Student achievement can be severely harmed by the issue of high teacher turnover in urban schools. This article discusses the causes of this phenomenon and strategies for preventing it.
Long-Term Solutions to Teacher Shortages
With the national teacher shortage at a critical point, many states and school districts are taking action to strengthen their workforce. These solutions help educators improve retention, enhance hiring, and provide better student outcomes.
Some states are using federal relief dollars to address the educator shortage. This includes reducing class sizes and offering signing bonuses. Federal funding also enables schools to hire substitute teachers across the country.
The most effective solutions are long-term solutions. While the immediate solution is to ease licensure requirements, this will not do much to address the shortage over the long term.
For example, California, which has the lowest student-to-teacher ratio in the country, would need about 100,000 additional teachers to reach the national average. However, the state currently needs a pipeline of college-educated educators.
States can fund initiatives like the Teaching Fellows Program and Teacher Quality Partnerships to enhance the teacher pipeline. Congress has committed more funding to these programs. In addition, states can support teachers of color and low-income families by creating loan forgiveness programs. There are both live classes and online courses available. A teaching degree, like an online masters in English education, is just as respected and valuable as one earned on campus.
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Teachers often need to be more satisfied with their jobs. Despite the long hours and hard work that teachers put in, many feel they are not rewarded. Several studies have identified factors that contribute to this feeling.
Among the most common reasons teachers leave are pay dissatisfaction and high turnover. Research has found that teacher satisfaction is germane to the sustainability of social transformation.
Teacher turnover disrupts schools, breaks down communities, and affects student achievement. Fortunately, there are several strategies for reducing turnover. One of the most effective is better training for new teachers.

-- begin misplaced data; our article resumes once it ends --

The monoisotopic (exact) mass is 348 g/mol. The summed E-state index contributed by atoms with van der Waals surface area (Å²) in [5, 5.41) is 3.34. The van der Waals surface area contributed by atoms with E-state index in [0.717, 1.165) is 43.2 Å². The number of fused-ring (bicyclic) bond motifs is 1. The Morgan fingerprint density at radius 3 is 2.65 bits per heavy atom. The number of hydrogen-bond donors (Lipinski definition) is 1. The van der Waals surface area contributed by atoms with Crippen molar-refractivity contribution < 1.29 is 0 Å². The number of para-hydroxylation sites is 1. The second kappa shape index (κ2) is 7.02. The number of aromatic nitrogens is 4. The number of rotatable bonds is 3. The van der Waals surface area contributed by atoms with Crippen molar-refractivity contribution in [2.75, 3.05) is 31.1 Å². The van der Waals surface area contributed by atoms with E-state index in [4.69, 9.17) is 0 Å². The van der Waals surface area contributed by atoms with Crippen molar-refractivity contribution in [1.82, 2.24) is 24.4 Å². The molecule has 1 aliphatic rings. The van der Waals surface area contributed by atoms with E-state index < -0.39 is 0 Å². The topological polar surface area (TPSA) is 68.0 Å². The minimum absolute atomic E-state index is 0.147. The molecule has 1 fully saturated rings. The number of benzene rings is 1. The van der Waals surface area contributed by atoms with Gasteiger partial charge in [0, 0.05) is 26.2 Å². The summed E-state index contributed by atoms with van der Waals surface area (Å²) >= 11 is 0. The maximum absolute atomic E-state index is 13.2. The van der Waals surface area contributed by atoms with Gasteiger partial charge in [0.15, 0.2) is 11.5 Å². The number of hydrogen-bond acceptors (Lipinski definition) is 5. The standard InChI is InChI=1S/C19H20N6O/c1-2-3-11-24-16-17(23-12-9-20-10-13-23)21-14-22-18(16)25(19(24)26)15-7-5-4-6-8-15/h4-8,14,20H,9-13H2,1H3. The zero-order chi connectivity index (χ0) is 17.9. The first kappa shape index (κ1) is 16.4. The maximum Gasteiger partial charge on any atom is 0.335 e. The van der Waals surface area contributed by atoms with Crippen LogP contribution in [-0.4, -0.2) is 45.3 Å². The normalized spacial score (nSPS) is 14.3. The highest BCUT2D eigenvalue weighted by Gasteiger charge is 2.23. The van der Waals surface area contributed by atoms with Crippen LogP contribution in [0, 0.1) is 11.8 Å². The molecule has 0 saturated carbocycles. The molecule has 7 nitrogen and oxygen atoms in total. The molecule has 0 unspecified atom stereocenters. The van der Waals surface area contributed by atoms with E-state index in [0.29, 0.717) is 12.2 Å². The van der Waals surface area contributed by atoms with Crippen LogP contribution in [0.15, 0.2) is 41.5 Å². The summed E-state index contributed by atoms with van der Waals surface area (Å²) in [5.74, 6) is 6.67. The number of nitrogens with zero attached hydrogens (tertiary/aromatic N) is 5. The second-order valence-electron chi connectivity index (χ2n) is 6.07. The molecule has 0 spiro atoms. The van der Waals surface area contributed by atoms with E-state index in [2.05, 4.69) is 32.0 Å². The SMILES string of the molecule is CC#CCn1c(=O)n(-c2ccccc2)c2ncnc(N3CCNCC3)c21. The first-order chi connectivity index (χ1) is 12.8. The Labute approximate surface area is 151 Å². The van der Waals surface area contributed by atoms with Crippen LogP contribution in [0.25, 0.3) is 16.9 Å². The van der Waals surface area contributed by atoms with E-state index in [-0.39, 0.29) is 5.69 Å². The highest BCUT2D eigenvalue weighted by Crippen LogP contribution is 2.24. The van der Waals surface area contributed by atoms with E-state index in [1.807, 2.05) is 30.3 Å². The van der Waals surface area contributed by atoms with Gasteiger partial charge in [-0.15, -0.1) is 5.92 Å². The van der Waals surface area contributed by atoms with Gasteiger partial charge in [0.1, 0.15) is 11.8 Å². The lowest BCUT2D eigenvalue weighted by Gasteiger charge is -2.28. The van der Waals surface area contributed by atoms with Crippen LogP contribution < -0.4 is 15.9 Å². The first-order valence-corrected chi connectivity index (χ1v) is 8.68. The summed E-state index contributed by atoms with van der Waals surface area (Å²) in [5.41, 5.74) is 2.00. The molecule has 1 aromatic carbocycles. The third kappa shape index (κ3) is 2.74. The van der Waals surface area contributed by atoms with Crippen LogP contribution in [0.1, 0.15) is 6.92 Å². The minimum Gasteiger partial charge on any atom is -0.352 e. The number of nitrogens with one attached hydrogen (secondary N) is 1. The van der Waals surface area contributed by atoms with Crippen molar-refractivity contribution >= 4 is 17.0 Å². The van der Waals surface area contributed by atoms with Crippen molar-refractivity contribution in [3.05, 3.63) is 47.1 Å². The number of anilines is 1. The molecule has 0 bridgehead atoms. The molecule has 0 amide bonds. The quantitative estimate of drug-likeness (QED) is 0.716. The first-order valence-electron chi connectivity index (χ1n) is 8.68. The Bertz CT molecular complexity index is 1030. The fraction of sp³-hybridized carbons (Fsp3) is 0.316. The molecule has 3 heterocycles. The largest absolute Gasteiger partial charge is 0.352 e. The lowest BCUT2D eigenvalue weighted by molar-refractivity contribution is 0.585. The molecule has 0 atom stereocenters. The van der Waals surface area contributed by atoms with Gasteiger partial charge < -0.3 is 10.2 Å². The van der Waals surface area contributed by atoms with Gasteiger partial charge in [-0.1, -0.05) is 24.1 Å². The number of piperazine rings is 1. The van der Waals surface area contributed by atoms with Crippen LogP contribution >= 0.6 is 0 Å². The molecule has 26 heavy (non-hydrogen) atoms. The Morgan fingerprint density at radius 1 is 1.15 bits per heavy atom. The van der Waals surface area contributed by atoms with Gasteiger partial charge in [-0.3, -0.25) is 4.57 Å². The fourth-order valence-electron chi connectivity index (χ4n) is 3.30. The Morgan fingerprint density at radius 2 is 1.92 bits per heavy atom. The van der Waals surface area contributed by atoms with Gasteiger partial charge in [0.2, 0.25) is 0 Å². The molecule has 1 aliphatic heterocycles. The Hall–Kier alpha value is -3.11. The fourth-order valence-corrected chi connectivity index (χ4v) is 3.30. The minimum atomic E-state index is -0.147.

Another is higher pay. Higher salaries can help retain teachers in challenging urban areas. However, finding and training new teachers is expensive. The Learning Policy Institute estimates turnover costs for urban districts of up to $20,000 annually.
Other interventions include more voice in decision-making, improved school culture, and realigning job duties. Depending on the characteristics of the schools, these methods may only apply to some teachers.
Teachers considering leaving cite political attacks on teachers, a lack of professional respect, and low salaries as the main reasons. They also point to heavy workloads and staff shortages. In addition, they say their professional development could be improved.
The District of Columbia Public Schools (DCPS) implemented a new teacher evaluation system called IMPACT. Its goal is to boost student achievement. This is important because DCPS has some of the highest teacher turnover rates in the nation. In fact, IMPACT was ranked the most significant driver of teacher turnover in the 2020 Teacher Attrition Survey.
The IMPACT system evaluates teachers on five criteria. One of them is the value-added score. The score is based on observations of students in classrooms. These are then weighted to make a score.
Although IMPACT is meant to improve student achievement, it’s hard to ignore the high stakes that come with its use. DCPS has been accused of implementing the program to drive down low-performing teachers. And according to the American University School of Education, IMPACT has been prone to racial bias. Nonetheless, IMPACT is generating meaningful gains in student outcomes.
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Strategies For Preventing Turnover
As many as two-thirds of educators leave their positions within five years of beginning teaching. The cost of this turnover is high, and it disrupts instructional continuity and causes school culture to disintegrate. To effectively prevent teacher turnover, schools should focus on improving recruitment and retention practices.
A recent Alliance for Excellent Education study estimates that turnover costs American schools $7 billion annually. But there are ways to prevent this problem without a big financial commitment. In addition to better recruiting methods, principals and administrators must be committed to long-term interventions.
The degree of collegiality among teachers is one of the most crucial factors. With this, teachers are more likely to collaborate and assume leadership roles in professional learning communities. This can hinder their ability to improve instruction over time.
Another factor is the need for more institutional knowledge. Schools with a high level of minority students have a higher turnover rate. These schools have a higher turnover rate of teachers, which leaves a knowledge gap in the classroom.